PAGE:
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Warnock campaign calls Facebook, Google extending ad bans 'irresponsible' ahead of Georgia runoff

Warnock campaign calls Facebook, Google extending ad bans 'irresponsible' ahead of Georgia runoff
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Georgia Senate candidate Rev. Raphael WarnockRaphael WarnockExclusive: Conservative group targets vulnerable Democrats over abortion Racial reparations at the USDA Supreme Court battle could wreak havoc with Biden's 2020 agenda MORE’s (D) campaign blasted reported plans by Facebook and Google to extend their post-election bans on political advertising ahead of his pivotal runoff election.

The companies previously said the bans, intended to combat misinformation, would likely stay in place for a week after the election with the possibility for extension. Both companies are now set to extend the bans further as President TrumpDonald TrumpIran claims U.S. to lift all oil sanctions but State Department says 'nothing is agreed' Ivanka Trump, Kushner distance themselves from Trump claims on election: CNN Overnight Defense: Joint Chiefs chairman clashes with GOP on critical race theory | House bill introduced to overhaul military justice system as sexual assault reform builds momentum MORE and other Republicans continue to challenge the results of the presidential election after President-elect Joe BidenJoe BidenSchumer vows to advance two-pronged infrastructure plan next month Biden appoints veteran housing, banking regulator as acting FHFA chief Iran claims U.S. to lift all oil sanctions but State Department says 'nothing is agreed' MORE was projected the winner over the weekend. 

A campaign spokesperson for Warnock, who will face off against Georgia Sen. Kelly LoefflerKelly LoefflerLoeffler meets with McConnell amid speculation of another Senate run Herschel Walker skips Georgia's GOP convention Georgia agriculture commissioner launches Senate campaign against Warnock MORE (R) on Jan. 5, called plans to extend the ban “ridiculous.”

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“Facebook and Google have made an irresponsible decision to ban political ads during the critical weeks of this runoff election and it cannot stand,” Terrence Clark, communications director for Warnock’s Senate campaign, said in a statement.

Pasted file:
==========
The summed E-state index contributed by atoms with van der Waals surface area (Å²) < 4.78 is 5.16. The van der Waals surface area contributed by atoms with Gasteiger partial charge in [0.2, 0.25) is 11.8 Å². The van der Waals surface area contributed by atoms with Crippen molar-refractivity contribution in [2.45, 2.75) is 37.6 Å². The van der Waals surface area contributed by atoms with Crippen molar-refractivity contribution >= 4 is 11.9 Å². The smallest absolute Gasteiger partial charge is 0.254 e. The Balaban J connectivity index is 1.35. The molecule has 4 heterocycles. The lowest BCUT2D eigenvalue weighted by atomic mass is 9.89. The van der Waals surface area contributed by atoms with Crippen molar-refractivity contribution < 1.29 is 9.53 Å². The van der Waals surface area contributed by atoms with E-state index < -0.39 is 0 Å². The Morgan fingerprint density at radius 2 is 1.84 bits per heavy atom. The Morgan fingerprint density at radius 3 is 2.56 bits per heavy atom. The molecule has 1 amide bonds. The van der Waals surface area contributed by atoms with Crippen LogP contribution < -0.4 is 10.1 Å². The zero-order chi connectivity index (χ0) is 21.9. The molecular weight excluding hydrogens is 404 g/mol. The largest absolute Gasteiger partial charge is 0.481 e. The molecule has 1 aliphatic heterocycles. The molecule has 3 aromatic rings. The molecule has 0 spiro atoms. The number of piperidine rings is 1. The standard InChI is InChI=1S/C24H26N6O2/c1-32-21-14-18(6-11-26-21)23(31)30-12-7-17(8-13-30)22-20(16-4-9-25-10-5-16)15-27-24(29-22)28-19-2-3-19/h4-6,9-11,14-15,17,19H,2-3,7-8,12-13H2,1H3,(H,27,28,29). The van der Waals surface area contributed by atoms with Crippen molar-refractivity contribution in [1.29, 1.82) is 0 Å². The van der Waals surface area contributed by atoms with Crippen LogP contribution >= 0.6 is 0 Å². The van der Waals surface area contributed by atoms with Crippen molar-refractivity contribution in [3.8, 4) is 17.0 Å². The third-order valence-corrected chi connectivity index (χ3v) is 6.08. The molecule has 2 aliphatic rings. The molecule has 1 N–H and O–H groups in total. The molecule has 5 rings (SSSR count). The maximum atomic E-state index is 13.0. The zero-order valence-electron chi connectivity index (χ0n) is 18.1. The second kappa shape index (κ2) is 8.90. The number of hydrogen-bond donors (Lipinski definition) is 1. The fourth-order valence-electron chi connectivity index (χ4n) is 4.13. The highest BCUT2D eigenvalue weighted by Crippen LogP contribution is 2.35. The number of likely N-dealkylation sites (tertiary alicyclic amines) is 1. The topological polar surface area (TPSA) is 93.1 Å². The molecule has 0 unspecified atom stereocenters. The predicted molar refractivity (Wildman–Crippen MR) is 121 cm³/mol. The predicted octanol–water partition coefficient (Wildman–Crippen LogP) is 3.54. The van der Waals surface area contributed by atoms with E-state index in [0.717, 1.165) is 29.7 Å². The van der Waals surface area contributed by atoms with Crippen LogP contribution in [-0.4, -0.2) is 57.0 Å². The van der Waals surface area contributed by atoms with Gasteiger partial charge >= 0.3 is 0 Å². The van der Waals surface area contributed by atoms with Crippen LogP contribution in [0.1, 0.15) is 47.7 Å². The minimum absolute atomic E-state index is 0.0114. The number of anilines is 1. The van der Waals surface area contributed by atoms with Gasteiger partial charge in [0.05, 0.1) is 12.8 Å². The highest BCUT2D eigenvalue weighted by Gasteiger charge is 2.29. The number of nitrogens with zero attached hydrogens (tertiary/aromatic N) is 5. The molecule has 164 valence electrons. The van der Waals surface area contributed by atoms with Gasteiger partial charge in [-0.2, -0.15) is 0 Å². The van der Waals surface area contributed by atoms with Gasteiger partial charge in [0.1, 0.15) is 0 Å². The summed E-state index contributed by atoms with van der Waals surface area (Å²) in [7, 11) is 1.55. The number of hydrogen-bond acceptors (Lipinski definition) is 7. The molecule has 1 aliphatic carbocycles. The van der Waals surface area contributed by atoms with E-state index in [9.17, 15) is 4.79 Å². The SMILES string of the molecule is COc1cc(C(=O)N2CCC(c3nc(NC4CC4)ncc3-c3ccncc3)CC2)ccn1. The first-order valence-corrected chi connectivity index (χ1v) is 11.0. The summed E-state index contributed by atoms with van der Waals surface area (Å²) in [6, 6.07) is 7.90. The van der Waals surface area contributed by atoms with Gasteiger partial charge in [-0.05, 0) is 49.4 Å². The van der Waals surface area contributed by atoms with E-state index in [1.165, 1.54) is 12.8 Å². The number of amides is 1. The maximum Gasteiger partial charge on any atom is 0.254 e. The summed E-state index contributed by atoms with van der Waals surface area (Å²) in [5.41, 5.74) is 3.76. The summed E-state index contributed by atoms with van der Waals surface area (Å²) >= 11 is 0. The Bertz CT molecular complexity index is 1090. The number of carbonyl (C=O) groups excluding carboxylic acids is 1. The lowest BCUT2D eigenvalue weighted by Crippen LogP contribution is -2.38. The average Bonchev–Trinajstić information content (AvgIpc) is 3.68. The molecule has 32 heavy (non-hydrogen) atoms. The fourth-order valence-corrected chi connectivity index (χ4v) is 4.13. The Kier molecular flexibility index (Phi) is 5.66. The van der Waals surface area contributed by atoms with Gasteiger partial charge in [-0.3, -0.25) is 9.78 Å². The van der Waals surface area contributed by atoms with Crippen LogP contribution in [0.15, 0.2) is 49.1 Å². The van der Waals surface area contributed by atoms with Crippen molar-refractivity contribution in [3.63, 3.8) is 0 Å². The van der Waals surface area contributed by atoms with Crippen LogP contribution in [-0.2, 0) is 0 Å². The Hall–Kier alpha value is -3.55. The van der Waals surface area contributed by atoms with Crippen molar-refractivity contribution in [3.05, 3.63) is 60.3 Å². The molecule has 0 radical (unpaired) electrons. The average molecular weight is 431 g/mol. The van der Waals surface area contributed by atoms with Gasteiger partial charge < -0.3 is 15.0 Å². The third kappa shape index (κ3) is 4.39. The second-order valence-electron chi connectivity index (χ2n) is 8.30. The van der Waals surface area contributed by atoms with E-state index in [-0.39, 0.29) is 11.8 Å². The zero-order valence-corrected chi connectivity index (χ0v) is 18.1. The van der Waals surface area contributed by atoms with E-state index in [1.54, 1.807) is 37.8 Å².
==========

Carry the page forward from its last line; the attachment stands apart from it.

“There are other measures these platforms should and must take to address disinformation,” Clark said. “But preventing campaigns from sharing crucial information about how to register to vote, sign up for an absentee ballot and how to ensure their vote counts amounts to voter suppression.”

He added that both companies should make “an exemption in these runoffs to allow candidates to communicate with voters on these platforms.”

Asked if an exception for the Georgia runoffs might be made, a spokesperson for Facebook said the ban “applies to all ads about politics and social issues in the US and we aren’t able to provide a specific end date for this temporary pause.”

Google did not immediately respond to inquiries from The Hill. 

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The race between Warnock and Loeffler, who was appointed following the retirement of Sen. Johnny IsaksonJohnny IsaksonLoeffler meets with McConnell amid speculation of another Senate run Loeffler group targets Democrats with billboards around baseball stadium Warnock raises nearly M since January victory MORE (R), is only one of two Georgia senate runoffs set for early next year.

The Peach State will also see a runoff between Sen. David PerdueDavid PerdueLoeffler meets with McConnell amid speculation of another Senate run Georgia agriculture commissioner launches Senate campaign against Warnock Georgia Republican secretary of state hits Loeffler as 'weak,' 'fake Trumper' MORE (R) and Democrat Jon Ossoff after both fell short of clinching 50 percent of the vote in last week’s election.

Democrats need to win both races to capture the Senate majority.